Today, Shematz has trained outreach groups in Indianapolis, Detroit and Daytona Beach — all cities in which she performed.

“All little girls, when they’re young, get up on a coffee table and ask their dad, ‘Am I pretty? Am I pretty?’” she said. “A lot of these girls never had this, and on stage what they’re saying is, ‘Look at me, do you like me? Do you want me?’”

Jeff Isacksen, 41, night manager at Fantasy’s, has watched Shematz come in to speak to his club’s dancers for years.

“The truth is, it’s a tough business that takes a lot of trust,” Isacksen said.

“But it gets old fast,” Isacksen said. “It’s more grief and heartache than anything else.”

Fantasy’s is the only strip club in the area in which Shematz has ministered. She’s waiting for the right time to go to other clubs in town.

Not all performers want to be saved. At Lookers on Fowler Street, Zahara works on her routine making what she said is up to $500 a night at times.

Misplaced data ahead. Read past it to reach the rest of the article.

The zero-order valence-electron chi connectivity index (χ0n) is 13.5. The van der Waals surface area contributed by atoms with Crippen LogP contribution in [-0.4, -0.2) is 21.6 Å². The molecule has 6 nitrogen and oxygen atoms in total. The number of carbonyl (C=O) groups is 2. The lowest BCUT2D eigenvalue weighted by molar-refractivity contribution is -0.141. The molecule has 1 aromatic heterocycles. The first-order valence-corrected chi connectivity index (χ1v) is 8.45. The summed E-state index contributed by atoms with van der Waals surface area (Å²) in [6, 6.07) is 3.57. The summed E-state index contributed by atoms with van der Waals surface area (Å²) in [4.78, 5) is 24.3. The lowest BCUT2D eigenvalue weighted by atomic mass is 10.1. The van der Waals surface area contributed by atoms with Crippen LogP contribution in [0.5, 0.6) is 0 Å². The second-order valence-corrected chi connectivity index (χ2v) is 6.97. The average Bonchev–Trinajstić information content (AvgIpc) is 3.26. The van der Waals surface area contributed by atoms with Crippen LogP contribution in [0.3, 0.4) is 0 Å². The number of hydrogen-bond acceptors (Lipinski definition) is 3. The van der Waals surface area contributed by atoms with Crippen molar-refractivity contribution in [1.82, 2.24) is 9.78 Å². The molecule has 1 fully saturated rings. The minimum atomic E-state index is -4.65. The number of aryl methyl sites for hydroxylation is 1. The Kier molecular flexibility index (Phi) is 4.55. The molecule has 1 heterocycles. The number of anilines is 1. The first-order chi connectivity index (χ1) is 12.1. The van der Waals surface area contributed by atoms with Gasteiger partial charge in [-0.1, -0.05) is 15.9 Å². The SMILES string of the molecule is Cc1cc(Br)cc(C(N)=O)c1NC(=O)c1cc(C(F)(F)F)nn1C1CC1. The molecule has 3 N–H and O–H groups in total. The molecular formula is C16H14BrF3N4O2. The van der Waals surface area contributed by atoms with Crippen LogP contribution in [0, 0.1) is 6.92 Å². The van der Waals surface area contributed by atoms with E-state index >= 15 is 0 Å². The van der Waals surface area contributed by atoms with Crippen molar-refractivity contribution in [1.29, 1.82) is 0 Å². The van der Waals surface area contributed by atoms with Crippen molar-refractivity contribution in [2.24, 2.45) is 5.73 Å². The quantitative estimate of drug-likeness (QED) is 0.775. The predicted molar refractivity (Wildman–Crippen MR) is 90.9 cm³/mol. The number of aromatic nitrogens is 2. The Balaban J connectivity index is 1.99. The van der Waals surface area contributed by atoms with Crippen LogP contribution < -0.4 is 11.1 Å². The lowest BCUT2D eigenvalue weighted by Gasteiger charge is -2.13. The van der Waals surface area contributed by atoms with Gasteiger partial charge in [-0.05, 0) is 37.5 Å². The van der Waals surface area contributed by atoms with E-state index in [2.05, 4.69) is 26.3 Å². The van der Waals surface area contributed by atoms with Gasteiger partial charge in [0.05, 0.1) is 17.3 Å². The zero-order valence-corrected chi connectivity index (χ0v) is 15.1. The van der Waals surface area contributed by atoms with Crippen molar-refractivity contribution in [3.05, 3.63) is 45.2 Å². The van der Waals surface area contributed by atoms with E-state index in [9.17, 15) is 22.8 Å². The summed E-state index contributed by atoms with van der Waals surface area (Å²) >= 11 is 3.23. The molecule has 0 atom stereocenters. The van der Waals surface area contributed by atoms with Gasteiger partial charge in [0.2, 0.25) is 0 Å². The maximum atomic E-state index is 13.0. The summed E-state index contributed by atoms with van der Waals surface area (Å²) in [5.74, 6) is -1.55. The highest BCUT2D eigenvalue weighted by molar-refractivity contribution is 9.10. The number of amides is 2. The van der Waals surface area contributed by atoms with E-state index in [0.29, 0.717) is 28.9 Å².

She’s not ashamed, but said she’s used to people such as Shematz telling her to quit.

“Everyone sees strippers as drug addicts and whores, but the thing is, a lot of the girls aren’t,” said Zahara, who declined to give her real name. “I’ve been clean for six months.”

The 21-year-old said she strips to provide for her sister and niece. She said it’s hard to do sober, but she tries.

As a professionally trained dancer, Zahara’s love is the waltz. Instead of gliding across a ballroom, her body takes shape around a pole, spinning and contorting with the rhythm.

To her, “Lookers is like a family.” But Zahara has other dreams. “Sometimes it’s hard to put on that smile,” she said. “But it pays the bills.”


No comments: